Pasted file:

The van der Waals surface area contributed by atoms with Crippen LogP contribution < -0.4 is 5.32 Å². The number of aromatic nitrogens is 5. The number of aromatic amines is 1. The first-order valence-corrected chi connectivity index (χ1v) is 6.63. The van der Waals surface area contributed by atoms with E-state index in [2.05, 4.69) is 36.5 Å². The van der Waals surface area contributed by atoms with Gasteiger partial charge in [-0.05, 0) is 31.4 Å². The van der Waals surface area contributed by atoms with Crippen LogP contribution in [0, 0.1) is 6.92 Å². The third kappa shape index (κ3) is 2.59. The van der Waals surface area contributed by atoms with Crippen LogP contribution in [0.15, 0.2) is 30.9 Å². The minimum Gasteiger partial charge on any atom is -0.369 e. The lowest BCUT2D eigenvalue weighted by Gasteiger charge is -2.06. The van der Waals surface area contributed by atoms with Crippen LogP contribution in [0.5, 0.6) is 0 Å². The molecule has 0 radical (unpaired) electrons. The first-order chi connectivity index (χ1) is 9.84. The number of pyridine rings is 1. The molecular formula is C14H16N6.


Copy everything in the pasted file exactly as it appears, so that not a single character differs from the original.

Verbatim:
The van der Waals surface area contributed by atoms with Crippen LogP contribution < -0.4 is 5.32 Å². The number of aromatic nitrogens is 5. The number of aromatic amines is 1. The first-order valence-corrected chi connectivity index (χ1v) is 6.63. The van der Waals surface area contributed by atoms with E-state index in [2.05, 4.69) is 36.5 Å². The van der Waals surface area contributed by atoms with Gasteiger partial charge in [-0.05, 0) is 31.4 Å². The van der Waals surface area contributed by atoms with Crippen LogP contribution in [0, 0.1) is 6.92 Å². The third kappa shape index (κ3) is 2.59. The van der Waals surface area contributed by atoms with Crippen LogP contribution in [0.15, 0.2) is 30.9 Å². The minimum Gasteiger partial charge on any atom is -0.369 e. The lowest BCUT2D eigenvalue weighted by Gasteiger charge is -2.06. The van der Waals surface area contributed by atoms with Crippen LogP contribution in [0.5, 0.6) is 0 Å². The molecule has 0 radical (unpaired) electrons. The first-order chi connectivity index (χ1) is 9.84. The number of pyridine rings is 1. The molecular formula is C14H16N6.